More ultra low energy vehicles for rural market?

As Twizy fans of 2 years standing, we are delighted at the signs of more ultra lightweight, ultra low energy electric vehicles appearing on the market. They are more affordable (compared to other electric vehicles) and they use a LOT less energy on short journeys because they no longer require the majority of their energy to move the vehicle rather than the people in it! The compromise is much shorter range, lower speeds and minimal comfort.

Hiriko fold up electric car

Hiriko fold up electric car

The only disappointment for us rural dwellers is that the models are always geared around the city market. For example,  the Hiriko which will be produced in Spain next year features the fact that it can fold up to take up less space when parked. This is clearly an important issue in overcrowded cities. I’m guessing it’s also why the Renault Twizy (which we have and love) was built as a tandem seater rather than side by side so it could take up less road and parking space in a busy city. Here in rural Wales though road and parking space is not a problem, nor is speed. Our two issues are flexible people and luggage carrying (as the shops and schools etc are all a short drive away and we have little public transport) and the occasional bumpy tracks. For example, we would love an innovative “fold-out” luggage (or small passenger) carrying option rather than a version which folded up!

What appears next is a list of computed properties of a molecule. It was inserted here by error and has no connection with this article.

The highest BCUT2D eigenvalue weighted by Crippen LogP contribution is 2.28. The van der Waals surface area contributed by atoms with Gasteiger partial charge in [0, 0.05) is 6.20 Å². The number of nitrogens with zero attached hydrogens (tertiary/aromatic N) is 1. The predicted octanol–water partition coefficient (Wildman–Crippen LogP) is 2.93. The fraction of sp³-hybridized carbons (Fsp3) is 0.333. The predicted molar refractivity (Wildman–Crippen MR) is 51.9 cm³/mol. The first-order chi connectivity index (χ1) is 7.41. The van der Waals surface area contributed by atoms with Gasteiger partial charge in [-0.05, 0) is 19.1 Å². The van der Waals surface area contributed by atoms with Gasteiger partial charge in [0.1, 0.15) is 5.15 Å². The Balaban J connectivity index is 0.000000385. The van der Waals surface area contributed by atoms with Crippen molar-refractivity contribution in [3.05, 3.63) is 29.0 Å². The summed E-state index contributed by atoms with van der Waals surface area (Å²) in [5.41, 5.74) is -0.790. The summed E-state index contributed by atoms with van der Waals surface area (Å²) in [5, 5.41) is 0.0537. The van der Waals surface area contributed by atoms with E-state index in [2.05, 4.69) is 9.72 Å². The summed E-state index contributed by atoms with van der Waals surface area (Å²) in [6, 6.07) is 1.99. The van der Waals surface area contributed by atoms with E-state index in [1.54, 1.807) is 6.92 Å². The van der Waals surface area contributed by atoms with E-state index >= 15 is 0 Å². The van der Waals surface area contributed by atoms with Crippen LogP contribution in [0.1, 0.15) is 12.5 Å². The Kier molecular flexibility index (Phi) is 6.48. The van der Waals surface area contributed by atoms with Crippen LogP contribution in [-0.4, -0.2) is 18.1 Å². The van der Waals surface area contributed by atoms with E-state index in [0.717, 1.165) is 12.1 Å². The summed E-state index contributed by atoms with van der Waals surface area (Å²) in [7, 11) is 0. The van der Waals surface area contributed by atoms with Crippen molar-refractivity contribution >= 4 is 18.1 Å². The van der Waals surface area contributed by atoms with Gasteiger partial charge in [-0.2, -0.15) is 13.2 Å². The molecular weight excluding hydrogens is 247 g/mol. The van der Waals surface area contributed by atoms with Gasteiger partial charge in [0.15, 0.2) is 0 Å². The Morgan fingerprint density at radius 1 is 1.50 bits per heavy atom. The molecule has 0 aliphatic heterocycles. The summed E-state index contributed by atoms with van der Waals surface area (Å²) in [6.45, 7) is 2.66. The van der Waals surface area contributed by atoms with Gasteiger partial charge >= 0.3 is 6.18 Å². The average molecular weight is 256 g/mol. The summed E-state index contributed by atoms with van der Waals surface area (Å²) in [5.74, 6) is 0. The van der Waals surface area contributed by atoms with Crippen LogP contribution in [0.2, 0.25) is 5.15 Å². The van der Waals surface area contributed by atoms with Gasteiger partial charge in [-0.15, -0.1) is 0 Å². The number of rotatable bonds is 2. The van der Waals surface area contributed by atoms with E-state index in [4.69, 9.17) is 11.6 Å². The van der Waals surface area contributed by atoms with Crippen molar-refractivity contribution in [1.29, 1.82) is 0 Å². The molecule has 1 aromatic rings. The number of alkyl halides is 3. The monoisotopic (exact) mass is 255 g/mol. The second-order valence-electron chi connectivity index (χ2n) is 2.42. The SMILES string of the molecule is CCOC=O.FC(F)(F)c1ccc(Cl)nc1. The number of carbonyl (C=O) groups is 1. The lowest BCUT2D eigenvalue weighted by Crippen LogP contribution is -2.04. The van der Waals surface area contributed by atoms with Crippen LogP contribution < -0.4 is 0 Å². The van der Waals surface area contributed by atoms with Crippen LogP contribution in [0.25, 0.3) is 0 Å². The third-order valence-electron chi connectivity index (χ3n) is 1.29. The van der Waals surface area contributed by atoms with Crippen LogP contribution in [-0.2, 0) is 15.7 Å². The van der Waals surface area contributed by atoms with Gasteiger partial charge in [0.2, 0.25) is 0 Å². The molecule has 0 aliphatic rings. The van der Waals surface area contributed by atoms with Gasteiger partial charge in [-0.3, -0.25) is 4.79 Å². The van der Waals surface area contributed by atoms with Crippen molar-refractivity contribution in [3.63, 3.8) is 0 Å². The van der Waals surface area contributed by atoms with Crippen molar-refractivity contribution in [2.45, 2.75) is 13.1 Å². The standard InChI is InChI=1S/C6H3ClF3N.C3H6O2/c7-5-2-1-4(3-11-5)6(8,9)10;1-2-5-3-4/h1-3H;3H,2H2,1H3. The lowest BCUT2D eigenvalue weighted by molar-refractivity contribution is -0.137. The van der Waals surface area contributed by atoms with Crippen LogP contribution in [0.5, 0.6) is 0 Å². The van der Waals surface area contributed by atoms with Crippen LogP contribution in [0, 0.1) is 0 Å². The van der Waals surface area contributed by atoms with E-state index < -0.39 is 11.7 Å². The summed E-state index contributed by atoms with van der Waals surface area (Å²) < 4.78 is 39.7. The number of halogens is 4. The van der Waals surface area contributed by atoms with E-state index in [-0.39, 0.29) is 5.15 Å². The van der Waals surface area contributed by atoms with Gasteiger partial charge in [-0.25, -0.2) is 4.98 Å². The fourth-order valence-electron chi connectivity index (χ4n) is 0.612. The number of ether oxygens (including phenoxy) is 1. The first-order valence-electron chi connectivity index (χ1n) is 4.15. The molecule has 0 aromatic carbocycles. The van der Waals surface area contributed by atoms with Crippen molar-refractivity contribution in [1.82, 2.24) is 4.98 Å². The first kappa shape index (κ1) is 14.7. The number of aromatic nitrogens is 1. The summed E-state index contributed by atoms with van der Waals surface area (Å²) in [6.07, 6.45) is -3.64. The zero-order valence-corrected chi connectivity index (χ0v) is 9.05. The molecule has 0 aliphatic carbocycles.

Track to house

Track to house

In the absence of any manufactured solutions, we have initiated a small informal design experiment here in Wales adapting a Twizy (“Butch”)  to carry more luggage and, hopefully, cope better with rough tracks. Ideally, we dream of side-by-side seating as well.  In conjunction with Edinburgh College, we are also trialling a purpose-designed electric road buggy on the Isle of Eigg this summer. Their longest road trip is 4 miles but most trips involve rough tracks and carrying heavy loads. the good news is that Bruce-the-buggy will be powered entirely by the renewable energy which they generate on the island.


About Alison Kidd

Research Psychologist
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